Medical laboratory

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Editor-In-Chief: C. Michael Gibson, M.S., M.D. [1]


Overview

A medical laboratory or clinical laboratory is a laboratory where tests are done on biological specimens in order to get information about the health of a patient.

Departments

The laboratory is often divided into a number of disciplines:

Medical laboratory staff

The following is the hierarchy of the clinical laboratory staff from highest authority to lowest: pathologist, pathologist assistant, laboratory manager, department supervisor, chief technologist (lead technologist), cytotechnologist, medical technologist, histotechnologist, medical laboratory technician, medical laboratory assistant (lab aide), phlebotomist, transcriptionist, and specimen processor (secretary).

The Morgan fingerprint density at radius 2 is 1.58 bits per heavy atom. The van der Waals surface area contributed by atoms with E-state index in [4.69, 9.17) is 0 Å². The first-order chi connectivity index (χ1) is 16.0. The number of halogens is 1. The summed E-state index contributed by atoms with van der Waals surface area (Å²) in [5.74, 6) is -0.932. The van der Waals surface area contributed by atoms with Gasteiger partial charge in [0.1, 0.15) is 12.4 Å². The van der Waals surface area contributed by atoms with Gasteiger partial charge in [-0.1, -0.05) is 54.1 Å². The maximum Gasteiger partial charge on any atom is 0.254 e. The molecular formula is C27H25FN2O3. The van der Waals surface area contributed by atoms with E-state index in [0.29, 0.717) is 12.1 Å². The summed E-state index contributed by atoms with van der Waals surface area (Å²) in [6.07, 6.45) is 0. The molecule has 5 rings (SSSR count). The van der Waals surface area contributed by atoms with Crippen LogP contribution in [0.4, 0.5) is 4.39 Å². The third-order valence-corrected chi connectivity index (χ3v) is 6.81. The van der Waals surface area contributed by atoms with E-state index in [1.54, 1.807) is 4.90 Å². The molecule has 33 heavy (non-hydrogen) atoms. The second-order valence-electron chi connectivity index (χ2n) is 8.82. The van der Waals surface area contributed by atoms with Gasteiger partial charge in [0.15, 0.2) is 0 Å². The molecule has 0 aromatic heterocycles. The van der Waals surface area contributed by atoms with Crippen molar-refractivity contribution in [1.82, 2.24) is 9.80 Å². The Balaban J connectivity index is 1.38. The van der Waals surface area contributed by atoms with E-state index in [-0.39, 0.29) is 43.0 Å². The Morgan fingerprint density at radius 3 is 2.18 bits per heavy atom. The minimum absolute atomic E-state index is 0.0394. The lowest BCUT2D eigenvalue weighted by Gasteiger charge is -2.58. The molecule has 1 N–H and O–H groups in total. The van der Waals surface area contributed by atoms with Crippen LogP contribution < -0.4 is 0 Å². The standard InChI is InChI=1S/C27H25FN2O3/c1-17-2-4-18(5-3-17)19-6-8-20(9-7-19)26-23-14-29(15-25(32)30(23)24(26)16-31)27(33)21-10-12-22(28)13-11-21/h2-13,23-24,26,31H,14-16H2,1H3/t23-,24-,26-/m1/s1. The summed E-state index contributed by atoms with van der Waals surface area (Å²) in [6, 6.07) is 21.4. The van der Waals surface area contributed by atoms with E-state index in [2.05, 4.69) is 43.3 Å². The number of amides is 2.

Types of laboratory

In many countries, there are two main types of labs that process the majority of medical specimens. Hospital laboratories are attached to a hospital, and perform tests on patients. Private (or community) laboratories receive samples from general practitioners, insurance companies, and other health clinics for analysis. These can also be called reference laboratories where more unusual and obscure tests are performed.

For extremely specialised tests, samples may go to an environmental science or research laboratory.

A lot of samples are sent between different labs for uncommon tests. It is more cost effective if a particular laboratory specializes in a rare test, receiving specimens (and money) from other labs, while sending away tests it cannot do.

Specimen processing and work flow

Sample processing will usually start with a set of samples and a request form.

Typically a set of vacutainer tubes containing blood, or any other specimen will arrive to the laboratory in a small plastic bag, along with the form.